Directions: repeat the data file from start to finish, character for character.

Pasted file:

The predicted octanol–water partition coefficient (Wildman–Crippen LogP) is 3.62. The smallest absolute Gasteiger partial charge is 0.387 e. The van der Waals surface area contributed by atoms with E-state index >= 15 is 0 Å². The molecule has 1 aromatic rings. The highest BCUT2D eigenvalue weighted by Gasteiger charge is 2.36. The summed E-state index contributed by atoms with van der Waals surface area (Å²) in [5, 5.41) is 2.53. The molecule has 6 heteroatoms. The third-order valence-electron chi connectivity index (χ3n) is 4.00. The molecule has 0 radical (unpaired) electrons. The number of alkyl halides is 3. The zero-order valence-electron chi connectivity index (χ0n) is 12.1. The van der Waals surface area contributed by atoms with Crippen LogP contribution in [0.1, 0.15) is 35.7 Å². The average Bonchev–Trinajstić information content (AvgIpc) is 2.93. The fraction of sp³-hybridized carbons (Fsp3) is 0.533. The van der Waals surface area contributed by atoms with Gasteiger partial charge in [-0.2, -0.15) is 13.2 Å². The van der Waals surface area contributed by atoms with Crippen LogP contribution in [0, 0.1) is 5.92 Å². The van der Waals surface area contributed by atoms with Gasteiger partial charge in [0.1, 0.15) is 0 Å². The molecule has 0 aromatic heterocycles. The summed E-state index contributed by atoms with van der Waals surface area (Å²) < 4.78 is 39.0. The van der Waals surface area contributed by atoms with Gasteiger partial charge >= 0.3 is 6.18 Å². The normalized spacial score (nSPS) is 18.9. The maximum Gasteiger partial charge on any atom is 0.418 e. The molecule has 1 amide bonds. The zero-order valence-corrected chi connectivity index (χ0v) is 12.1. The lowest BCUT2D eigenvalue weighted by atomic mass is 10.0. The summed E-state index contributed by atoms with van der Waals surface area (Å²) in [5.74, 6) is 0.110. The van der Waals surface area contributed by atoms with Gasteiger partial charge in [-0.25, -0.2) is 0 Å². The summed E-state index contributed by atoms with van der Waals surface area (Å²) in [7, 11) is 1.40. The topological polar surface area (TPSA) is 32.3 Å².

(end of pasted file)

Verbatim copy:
The predicted octanol–water partition coefficient (Wildman–Crippen LogP) is 3.62. The smallest absolute Gasteiger partial charge is 0.387 e. The van der Waals surface area contributed by atoms with E-state index >= 15 is 0 Å². The molecule has 1 aromatic rings. The highest BCUT2D eigenvalue weighted by Gasteiger charge is 2.36. The summed E-state index contributed by atoms with van der Waals surface area (Å²) in [5, 5.41) is 2.53. The molecule has 6 heteroatoms. The third-order valence-electron chi connectivity index (χ3n) is 4.00. The molecule has 0 radical (unpaired) electrons. The number of alkyl halides is 3. The zero-order valence-electron chi connectivity index (χ0n) is 12.1. The van der Waals surface area contributed by atoms with Crippen LogP contribution in [0.1, 0.15) is 35.7 Å². The average Bonchev–Trinajstić information content (AvgIpc) is 2.93. The fraction of sp³-hybridized carbons (Fsp3) is 0.533. The van der Waals surface area contributed by atoms with Gasteiger partial charge in [-0.2, -0.15) is 13.2 Å². The van der Waals surface area contributed by atoms with Crippen LogP contribution in [0, 0.1) is 5.92 Å². The van der Waals surface area contributed by atoms with Gasteiger partial charge in [0.1, 0.15) is 0 Å². The molecule has 0 aromatic heterocycles. The summed E-state index contributed by atoms with van der Waals surface area (Å²) < 4.78 is 39.0. The van der Waals surface area contributed by atoms with Gasteiger partial charge >= 0.3 is 6.18 Å². The normalized spacial score (nSPS) is 18.9. The maximum Gasteiger partial charge on any atom is 0.418 e. The molecule has 1 amide bonds. The zero-order valence-corrected chi connectivity index (χ0v) is 12.1. The lowest BCUT2D eigenvalue weighted by atomic mass is 10.0. The summed E-state index contributed by atoms with van der Waals surface area (Å²) in [5.74, 6) is 0.110. The van der Waals surface area contributed by atoms with Gasteiger partial charge in [-0.25, -0.2) is 0 Å². The summed E-state index contributed by atoms with van der Waals surface area (Å²) in [7, 11) is 1.40. The topological polar surface area (TPSA) is 32.3 Å².